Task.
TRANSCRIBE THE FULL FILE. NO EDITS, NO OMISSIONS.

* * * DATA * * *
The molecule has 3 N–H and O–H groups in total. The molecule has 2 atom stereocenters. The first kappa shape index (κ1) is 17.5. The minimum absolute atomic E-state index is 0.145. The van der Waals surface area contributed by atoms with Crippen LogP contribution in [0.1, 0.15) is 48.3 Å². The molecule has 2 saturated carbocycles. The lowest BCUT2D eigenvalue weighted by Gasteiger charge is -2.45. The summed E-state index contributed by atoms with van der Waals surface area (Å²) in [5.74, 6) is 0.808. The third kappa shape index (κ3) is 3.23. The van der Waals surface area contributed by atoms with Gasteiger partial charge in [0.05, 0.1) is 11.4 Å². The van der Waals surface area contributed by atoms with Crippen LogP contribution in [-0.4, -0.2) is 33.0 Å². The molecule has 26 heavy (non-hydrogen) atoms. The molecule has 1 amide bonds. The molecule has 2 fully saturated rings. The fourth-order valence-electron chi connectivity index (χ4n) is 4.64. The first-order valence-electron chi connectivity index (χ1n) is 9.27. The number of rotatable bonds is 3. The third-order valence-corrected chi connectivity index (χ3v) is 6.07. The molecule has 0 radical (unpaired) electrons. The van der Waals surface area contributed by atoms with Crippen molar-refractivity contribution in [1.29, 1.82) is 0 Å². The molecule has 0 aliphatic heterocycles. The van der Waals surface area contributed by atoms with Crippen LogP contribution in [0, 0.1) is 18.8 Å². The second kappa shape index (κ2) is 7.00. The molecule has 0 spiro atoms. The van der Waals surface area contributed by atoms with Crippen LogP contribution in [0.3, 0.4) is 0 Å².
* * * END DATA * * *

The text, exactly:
The molecule has 3 N–H and O–H groups in total. The molecule has 2 atom stereocenters. The first kappa shape index (κ1) is 17.5. The minimum absolute atomic E-state index is 0.145. The van der Waals surface area contributed by atoms with Crippen LogP contribution in [0.1, 0.15) is 48.3 Å². The molecule has 2 saturated carbocycles. The lowest BCUT2D eigenvalue weighted by Gasteiger charge is -2.45. The summed E-state index contributed by atoms with van der Waals surface area (Å²) in [5.74, 6) is 0.808. The third kappa shape index (κ3) is 3.23. The van der Waals surface area contributed by atoms with Gasteiger partial charge in [0.05, 0.1) is 11.4 Å². The van der Waals surface area contributed by atoms with Crippen LogP contribution in [-0.4, -0.2) is 33.0 Å². The molecule has 26 heavy (non-hydrogen) atoms. The molecule has 1 amide bonds. The molecule has 2 fully saturated rings. The fourth-order valence-electron chi connectivity index (χ4n) is 4.64. The first-order valence-electron chi connectivity index (χ1n) is 9.27. The number of rotatable bonds is 3. The third-order valence-corrected chi connectivity index (χ3v) is 6.07. The molecule has 0 radical (unpaired) electrons. The van der Waals surface area contributed by atoms with Crippen molar-refractivity contribution in [1.29, 1.82) is 0 Å². The molecule has 0 aliphatic heterocycles. The van der Waals surface area contributed by atoms with Crippen LogP contribution in [0, 0.1) is 18.8 Å². The second kappa shape index (κ2) is 7.00. The molecule has 0 spiro atoms. The van der Waals surface area contributed by atoms with Crippen LogP contribution in [0.3, 0.4) is 0 Å².